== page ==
If so, we could potentially be facing a scenario that most of us never dreamed was possible. According to one recent study, an acceleration of the melting process could actually destroy giant ice shelves “in minutes or hours”…
As meltwater rushes through the cracks in the Antarctic ice shelves, it can destroy the ice shelves in minutes or hours. This is amplified by the warming atmosphere, and as the warming continues, this phenomenon may happen more often than not. A study published back in August showed that at least half of the ice shelves are at risk of having this happening.
The study suggested that around 50% to 70% of the ice shelves holding Antarctic glaciers in place could become weak and even collapse with surges of meltwater. Ching-Yao Lai, a postdoctoral researcher in the Department of Marine Geology & Geophysics at Columbia University’s Lamont-Doherty Earth Observatory in New York and lead author of the study said, “What we find is that the amount of melting is important, but where the melting happens is also important.”
So what would happen if all of the ice in Antarctica suddenly melted?
Well, according to Geologist Ed Mathez of the American Museum of Natural History, oceans would rise approximately 70 meters all over the globe…
Thank you for your question. The simple answer is no. The whole world will never be underwater. But our coastlines would be very different.
If all the ice covering Antarctica , Greenland, and in mountain glaciers around the world were to melt, sea level would rise about 70 meters (230 feet). The ocean would cover all the coastal cities. And land area would shrink significantly. But many cities, such as Denver, would survive.
And according to National Geographic, every U.S. city that sits along the east coast of the United States “would vanish, along with Florida and the Gulf Coast”…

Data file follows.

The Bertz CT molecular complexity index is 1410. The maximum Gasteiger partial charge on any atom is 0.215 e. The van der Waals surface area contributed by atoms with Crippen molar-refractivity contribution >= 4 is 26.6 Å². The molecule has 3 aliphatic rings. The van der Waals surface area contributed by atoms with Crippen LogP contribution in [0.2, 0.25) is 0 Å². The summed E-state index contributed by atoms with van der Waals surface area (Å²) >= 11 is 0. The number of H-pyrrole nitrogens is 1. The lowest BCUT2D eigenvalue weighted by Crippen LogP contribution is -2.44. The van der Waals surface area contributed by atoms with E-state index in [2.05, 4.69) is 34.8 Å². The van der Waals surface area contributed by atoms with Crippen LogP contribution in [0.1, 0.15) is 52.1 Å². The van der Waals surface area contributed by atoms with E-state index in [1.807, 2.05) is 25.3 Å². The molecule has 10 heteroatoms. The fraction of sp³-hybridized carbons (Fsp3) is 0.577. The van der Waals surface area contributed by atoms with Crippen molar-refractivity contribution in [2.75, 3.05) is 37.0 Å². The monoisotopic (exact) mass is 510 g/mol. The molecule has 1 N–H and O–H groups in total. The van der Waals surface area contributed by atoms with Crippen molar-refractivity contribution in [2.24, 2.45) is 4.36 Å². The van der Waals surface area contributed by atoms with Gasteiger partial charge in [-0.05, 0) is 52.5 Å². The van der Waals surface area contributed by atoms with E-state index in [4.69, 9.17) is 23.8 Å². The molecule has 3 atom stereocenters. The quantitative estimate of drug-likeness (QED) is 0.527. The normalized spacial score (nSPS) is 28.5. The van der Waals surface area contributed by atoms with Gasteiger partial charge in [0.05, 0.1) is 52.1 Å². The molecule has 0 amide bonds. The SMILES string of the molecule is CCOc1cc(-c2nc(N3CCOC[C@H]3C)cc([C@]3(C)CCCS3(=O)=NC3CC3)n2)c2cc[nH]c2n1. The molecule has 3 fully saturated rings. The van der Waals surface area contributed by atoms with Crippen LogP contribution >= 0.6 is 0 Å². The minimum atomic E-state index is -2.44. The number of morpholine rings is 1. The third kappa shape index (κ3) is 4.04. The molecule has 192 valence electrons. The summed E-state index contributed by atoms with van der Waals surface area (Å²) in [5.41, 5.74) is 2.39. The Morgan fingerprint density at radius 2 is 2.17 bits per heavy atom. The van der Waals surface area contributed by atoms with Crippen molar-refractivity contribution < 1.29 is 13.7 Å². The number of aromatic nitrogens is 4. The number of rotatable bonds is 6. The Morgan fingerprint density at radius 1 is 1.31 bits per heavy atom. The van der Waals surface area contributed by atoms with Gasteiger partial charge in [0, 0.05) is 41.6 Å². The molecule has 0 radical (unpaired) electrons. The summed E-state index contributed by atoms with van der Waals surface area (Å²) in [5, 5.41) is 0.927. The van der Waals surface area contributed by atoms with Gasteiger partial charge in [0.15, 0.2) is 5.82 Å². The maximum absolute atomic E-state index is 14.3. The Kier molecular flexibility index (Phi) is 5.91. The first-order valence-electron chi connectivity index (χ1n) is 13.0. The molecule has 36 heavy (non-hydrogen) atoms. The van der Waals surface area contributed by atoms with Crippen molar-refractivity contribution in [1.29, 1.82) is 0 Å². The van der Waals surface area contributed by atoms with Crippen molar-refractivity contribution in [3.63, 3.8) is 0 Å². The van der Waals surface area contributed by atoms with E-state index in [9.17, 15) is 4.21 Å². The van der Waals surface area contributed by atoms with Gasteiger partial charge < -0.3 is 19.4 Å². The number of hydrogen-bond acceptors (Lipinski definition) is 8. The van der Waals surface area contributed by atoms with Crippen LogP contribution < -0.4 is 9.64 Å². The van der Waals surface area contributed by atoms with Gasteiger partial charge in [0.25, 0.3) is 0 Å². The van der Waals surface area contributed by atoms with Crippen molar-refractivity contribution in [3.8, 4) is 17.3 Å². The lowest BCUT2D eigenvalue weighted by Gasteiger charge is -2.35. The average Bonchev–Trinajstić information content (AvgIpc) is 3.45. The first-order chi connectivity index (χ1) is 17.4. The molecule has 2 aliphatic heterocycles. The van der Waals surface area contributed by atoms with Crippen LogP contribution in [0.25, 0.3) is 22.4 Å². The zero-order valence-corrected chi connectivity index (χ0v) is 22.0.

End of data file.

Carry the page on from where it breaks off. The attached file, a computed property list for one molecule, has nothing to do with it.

The entire Atlantic seaboard would vanish, along with Florida and the Gulf Coast. In California, San Francisco’s hills would become a cluster of islands and the Central Valley a giant bay. The Gulf of California would stretch north past the latitude of San Diego—not that there’d be a San Diego.
Needless to say, we have a great interest in making sure that all of that ice does not melt.
Unfortunately, today Antarctica is one of the fastest-warming places on Earth due to all of the heat that is being generated from below.
We live at a time when earthquakes are happening in diverse places and unusual seismic activity is occurring all over the planet on a regular basis.
Most of us assume that these seismic events are nothing to be concerned about and that life will continue as it normally does for the foreseeable future.
But what if it doesn’t?
Many believe that we are entering a time when major Earth changes will dramatically affect the entire planet, and without a doubt, we are already seeing very unusual things happen all over the globe.
It is definitely not normal for there to be 30,000 earthquakes in Antarctica in a four-month period, and we will continue to watch the continent very closely as we head into 2021.
Because if the ice in Antarctica starts to melt much more quickly, none of our lives will ever be the same again.
Article posted with permission from Michael Snyder